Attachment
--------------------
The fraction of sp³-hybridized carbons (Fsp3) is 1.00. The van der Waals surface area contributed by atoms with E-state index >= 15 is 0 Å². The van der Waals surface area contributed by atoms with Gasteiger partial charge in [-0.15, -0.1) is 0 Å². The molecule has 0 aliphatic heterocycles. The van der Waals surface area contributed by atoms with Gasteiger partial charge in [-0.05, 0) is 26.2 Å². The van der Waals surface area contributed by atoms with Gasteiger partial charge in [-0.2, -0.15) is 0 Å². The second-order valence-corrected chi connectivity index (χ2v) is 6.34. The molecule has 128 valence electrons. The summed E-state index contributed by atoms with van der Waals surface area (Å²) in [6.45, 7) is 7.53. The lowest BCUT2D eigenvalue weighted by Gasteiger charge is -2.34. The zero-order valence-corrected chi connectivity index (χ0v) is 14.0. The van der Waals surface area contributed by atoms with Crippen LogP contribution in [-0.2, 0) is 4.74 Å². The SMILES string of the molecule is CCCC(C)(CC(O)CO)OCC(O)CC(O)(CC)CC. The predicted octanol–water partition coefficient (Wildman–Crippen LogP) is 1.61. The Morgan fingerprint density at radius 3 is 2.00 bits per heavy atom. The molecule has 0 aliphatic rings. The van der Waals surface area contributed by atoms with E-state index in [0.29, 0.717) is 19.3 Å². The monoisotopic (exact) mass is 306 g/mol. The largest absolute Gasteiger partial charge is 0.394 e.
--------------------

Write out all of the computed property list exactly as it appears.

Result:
The fraction of sp³-hybridized carbons (Fsp3) is 1.00. The van der Waals surface area contributed by atoms with E-state index >= 15 is 0 Å². The van der Waals surface area contributed by atoms with Gasteiger partial charge in [-0.15, -0.1) is 0 Å². The molecule has 0 aliphatic heterocycles. The van der Waals surface area contributed by atoms with Gasteiger partial charge in [-0.05, 0) is 26.2 Å². The van der Waals surface area contributed by atoms with Gasteiger partial charge in [-0.2, -0.15) is 0 Å². The second-order valence-corrected chi connectivity index (χ2v) is 6.34. The molecule has 128 valence electrons. The summed E-state index contributed by atoms with van der Waals surface area (Å²) in [6.45, 7) is 7.53. The lowest BCUT2D eigenvalue weighted by Gasteiger charge is -2.34. The zero-order valence-corrected chi connectivity index (χ0v) is 14.0. The van der Waals surface area contributed by atoms with Crippen LogP contribution in [-0.2, 0) is 4.74 Å². The SMILES string of the molecule is CCCC(C)(CC(O)CO)OCC(O)CC(O)(CC)CC. The predicted octanol–water partition coefficient (Wildman–Crippen LogP) is 1.61. The Morgan fingerprint density at radius 3 is 2.00 bits per heavy atom. The molecule has 0 aliphatic rings. The van der Waals surface area contributed by atoms with E-state index in [0.29, 0.717) is 19.3 Å². The monoisotopic (exact) mass is 306 g/mol. The largest absolute Gasteiger partial charge is 0.394 e.